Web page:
Deeply rooted in the Vedantic philosophical thought, Tagore’s religious views were initiated, by and large on conventional lines of traditional faith ~ ‘I was born in a family which, at that time, was earnestly developing a monotheistic religion based upon the philosophy of the Upanishad. Somehow my mind at first remained coldly aloof, absolutely uninfluenced by any religion whatever.’
As he recounts in The Religion of Man: ‘Then came my initiation ceremony of Brahmin-hood when the Gayatri verse of meditation was given to me, whose meaning, according to the explanation I had, runs as follows: Let me contemplate the adorable splendour of Him who created the earth, the air and the starry spheres, and sends the power of comprehension with our minds.’
The ritual of praying and meditating then, as Tagore admitted later in his life, was rather ‘vague’ and unclear. However, in his own words, he recalled the profound impact of chanting his prayer ~ ‘This produced a sense of serene exaltation in me, the daily meditation upon the Infinite being which unites in one stream of creation my mind and the outer world. Though today I find no difficulty in realizing this being as an Infinite personality in whom the subject and object are perfectly reconciled, at that time the idea to me was vague.’
The evolution of Tagore’s religious sensibility went hand in hand with that of his journey as a poet ~ ‘My religious life has followed the same mysterious line of growth as has my poetical life. Somehow they are wedded to each other and, though their betrothal had a long period of ceremony, it was kept secret to me.’
Tagore’s journey as a poet was deeply interlinked with mystical moments of epiphany, which as he proclaimed later, often led to sudden flashes of mystical illumination. He particularly recounts one of his epiphanic moments in his late teens, when the rays of the early dawn sunlight evoked ‘an inner radiance of joy’ in his mind.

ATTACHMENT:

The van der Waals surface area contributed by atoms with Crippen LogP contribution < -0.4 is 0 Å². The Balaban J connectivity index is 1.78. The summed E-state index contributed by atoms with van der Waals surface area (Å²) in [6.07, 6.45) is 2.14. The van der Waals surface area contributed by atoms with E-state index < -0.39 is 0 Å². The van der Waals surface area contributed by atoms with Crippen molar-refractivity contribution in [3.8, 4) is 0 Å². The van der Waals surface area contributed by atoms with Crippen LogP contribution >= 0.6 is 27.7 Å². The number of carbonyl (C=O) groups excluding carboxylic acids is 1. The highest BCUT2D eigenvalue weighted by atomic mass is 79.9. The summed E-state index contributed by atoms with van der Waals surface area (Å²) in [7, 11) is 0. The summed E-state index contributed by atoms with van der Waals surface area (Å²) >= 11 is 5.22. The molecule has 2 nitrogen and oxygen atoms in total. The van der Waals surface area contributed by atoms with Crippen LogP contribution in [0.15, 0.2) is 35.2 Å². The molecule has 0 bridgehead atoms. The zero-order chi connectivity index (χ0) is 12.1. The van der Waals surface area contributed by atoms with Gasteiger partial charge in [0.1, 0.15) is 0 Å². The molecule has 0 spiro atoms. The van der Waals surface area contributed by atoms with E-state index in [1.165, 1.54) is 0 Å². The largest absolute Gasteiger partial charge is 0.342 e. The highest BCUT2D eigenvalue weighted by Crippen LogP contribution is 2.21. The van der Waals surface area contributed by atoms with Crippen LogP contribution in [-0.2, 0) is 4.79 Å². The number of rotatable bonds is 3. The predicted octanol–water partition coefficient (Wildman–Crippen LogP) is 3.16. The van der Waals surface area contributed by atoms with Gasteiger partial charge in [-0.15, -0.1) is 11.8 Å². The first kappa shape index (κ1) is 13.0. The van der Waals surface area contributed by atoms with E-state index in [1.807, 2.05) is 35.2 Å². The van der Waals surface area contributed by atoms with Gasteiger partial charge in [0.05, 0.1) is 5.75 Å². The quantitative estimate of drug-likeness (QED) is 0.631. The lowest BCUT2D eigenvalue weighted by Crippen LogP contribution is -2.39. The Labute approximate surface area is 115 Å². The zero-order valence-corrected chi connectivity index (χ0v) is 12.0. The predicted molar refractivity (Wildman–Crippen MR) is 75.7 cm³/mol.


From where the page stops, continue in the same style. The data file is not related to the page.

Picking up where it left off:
Akin to the British Romantic poet William Wordsworth, Tagore’s pantheism or mystical awakening was often refracted through the world of nature. Unlike Wordsworth, however, Tagore articulates his moments of epiphany in considerable detail.
An instance may be cited from his reminiscence recounted in the chapter entitled ‘The Vision’ from The Religion of Man ~ ‘The ordinary work of my morning had come to its close, and before going to take my bath I stood for a moment at my window, overlooking a market-place on the bank of a dry river bed, welcoming the first flood of rain along its channel. Suddenly I became conscious of a stirring of soul within me.
My world of experience in a moment seemed to become lighted, and facts that were detached and dim found a great unity of meaning. The feeling which I had was like that which a man, groping through a fog without knowing his destination, might feel when he suddenly discovers that he stands before his own house.’
It is this deep sense of divine communion and sacred inspiration that coalesced with his vocation as poet and a lyricist. While discussing on ‘The Poet’s Religion’ in Creative Unity (1922) he further clarified, that ‘the ultimate truth in man is not in his intellect or his possessions; it is in his illumination of mind, in his extension of sympathy across all barriers of caste and colour, in his recognition of the world, not merely as a storehouse of power, but as a habitation of man’s spirit, with its eternal music of beauty and its inner light of the divine presence.’
(To be concluded)
The writer is the Dean of Arts, St Xavier‘s College, Kolkata